2. Frozen, or transitional stage: Pain may decrease but the shoulder joint remains stiff. This stage can last from 4 to 6 months, and movement may be restricted.
3. Thawing: Movement gets easier and may eventually return to normal. Pain may decrease but can recur. This may last between12 months and 4 years.
The Effects of the Thyroid on Frozen Shoulder
It is known that women with an underactive thyroid have a harder time maintaining their muscle mass and some can have muscle weakness in their arms and legs called hypothyroid myopathy. The muscle weakness and low muscle mass can contribute to frozen shoulder. This is probably due to a lack of support and decreased muscular stability of the shoulder.
Symptoms will often include:
- Muscle pain, aches and cramps that move around the body
- Joint pain and stiffness
- Weak grip strength
- Difficulty raising arms above the head
Women often experience a sudden frozen shoulder onset from minimal activity. It is known with an under active thyroid that type 2A muscle fibers (known as fast twitch fibers) turn into slow twitch Type 1 muscle fibers. Type 1 fibers are known as postural muscles and are considered a lower quality of muscle tissue. This could also be why women with an under active thyroid and with lower quality muscle tissue can experience frozen shoulder with minimal activity.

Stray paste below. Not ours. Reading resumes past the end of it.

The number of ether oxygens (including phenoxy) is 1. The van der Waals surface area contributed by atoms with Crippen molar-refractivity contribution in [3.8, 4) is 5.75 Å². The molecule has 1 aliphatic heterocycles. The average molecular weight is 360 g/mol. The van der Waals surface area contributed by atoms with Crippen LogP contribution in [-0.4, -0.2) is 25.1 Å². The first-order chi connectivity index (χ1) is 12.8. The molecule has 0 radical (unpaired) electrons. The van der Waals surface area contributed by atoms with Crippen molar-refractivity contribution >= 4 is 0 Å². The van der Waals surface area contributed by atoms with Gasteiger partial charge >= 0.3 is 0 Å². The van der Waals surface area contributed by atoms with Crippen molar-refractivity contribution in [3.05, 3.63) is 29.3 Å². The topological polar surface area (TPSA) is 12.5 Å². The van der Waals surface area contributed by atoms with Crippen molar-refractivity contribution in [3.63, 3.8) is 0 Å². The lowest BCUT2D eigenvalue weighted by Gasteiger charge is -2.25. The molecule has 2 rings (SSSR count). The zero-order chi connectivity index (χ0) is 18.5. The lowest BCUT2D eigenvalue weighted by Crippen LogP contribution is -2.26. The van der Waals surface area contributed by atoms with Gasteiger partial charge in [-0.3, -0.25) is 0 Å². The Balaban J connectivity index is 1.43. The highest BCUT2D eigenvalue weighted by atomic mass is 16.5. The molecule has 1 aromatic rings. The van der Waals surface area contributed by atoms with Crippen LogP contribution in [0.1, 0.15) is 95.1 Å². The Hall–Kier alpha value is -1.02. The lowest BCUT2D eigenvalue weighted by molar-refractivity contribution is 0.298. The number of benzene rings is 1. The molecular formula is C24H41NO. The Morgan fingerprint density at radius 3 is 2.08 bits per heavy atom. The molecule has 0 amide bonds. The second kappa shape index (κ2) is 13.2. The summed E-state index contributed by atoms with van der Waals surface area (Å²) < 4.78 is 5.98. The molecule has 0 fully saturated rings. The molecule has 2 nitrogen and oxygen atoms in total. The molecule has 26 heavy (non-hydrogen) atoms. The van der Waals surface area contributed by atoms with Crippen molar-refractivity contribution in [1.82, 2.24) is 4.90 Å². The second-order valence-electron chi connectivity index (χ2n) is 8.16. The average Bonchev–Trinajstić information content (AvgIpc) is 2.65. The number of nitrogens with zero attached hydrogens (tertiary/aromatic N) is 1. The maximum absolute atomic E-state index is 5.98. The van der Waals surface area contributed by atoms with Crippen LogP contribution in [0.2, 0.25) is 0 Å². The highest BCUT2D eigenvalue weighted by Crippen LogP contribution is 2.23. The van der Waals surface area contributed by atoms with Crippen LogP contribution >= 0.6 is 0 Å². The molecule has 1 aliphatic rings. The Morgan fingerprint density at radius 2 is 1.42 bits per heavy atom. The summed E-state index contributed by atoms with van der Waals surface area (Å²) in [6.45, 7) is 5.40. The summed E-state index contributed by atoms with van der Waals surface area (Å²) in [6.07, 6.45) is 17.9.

My thoughts on traditional treatment of Frozen Shoulder
1. NSAIDS like ibuprofen to reduce pain, swelling, and inflammation.
– While this can help relieve the pain, this is a Band-Aid solution and doesn’t address the underlying root cause of a frozen shoulder.
2. Corticosteroid injection, a strong anti-inflammatory to reduce inflammation at the local injection site.
– While this can reduce inflammation locally, this is not a local problem especially with an underactive thyroid.
3. Physical Therapy to restore shoulder movement, mobility, and strengthen the shoulder.
– I believe physical rehabilitation is essential to recovery from frozen shoulder and healing properly, but often traditional exercises don’t address weakness or movement root causes head-to-toe in the body. In addition, the physical therapy must go hand-in-hand with functional medicine to help regulate the thyroid and heal the connective tissue faster.
4. Manipulation under anesthesia. The doctor forcefully moves the shoulder joint to stretch the capsule while the patient is asleep.
– I’ve seen many patients with this procedure get their range of motion back initially, but a few months later, contract back to the original limited range.
5. Surgery to cut through and release the capsule.